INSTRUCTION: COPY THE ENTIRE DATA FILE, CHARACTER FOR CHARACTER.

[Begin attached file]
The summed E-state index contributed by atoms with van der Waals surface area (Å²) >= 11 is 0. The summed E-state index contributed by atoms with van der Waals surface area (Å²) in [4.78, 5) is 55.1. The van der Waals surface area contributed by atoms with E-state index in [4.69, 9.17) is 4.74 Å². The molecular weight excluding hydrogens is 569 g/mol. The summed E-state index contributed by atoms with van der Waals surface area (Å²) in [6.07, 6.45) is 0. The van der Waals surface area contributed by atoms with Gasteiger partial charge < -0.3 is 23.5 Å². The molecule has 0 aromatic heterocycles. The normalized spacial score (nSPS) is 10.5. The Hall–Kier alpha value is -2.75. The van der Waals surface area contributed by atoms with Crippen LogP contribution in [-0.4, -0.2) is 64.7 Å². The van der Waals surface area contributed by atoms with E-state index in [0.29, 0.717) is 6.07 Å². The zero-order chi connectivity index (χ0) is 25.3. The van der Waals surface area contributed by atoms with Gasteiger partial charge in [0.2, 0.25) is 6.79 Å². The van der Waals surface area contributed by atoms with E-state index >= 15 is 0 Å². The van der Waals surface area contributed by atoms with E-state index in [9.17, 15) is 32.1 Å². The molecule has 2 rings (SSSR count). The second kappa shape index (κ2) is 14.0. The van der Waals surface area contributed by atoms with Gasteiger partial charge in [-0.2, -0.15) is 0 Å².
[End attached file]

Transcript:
The summed E-state index contributed by atoms with van der Waals surface area (Å²) >= 11 is 0. The summed E-state index contributed by atoms with van der Waals surface area (Å²) in [4.78, 5) is 55.1. The van der Waals surface area contributed by atoms with E-state index in [4.69, 9.17) is 4.74 Å². The molecular weight excluding hydrogens is 569 g/mol. The summed E-state index contributed by atoms with van der Waals surface area (Å²) in [6.07, 6.45) is 0. The van der Waals surface area contributed by atoms with Gasteiger partial charge < -0.3 is 23.5 Å². The molecule has 0 aromatic heterocycles. The normalized spacial score (nSPS) is 10.5. The Hall–Kier alpha value is -2.75. The van der Waals surface area contributed by atoms with Crippen LogP contribution in [-0.4, -0.2) is 64.7 Å². The van der Waals surface area contributed by atoms with E-state index in [0.29, 0.717) is 6.07 Å². The zero-order chi connectivity index (χ0) is 25.3. The van der Waals surface area contributed by atoms with Gasteiger partial charge in [0.2, 0.25) is 6.79 Å². The van der Waals surface area contributed by atoms with E-state index >= 15 is 0 Å². The van der Waals surface area contributed by atoms with E-state index in [9.17, 15) is 32.1 Å². The molecule has 2 rings (SSSR count). The second kappa shape index (κ2) is 14.0. The van der Waals surface area contributed by atoms with Gasteiger partial charge in [-0.2, -0.15) is 0 Å².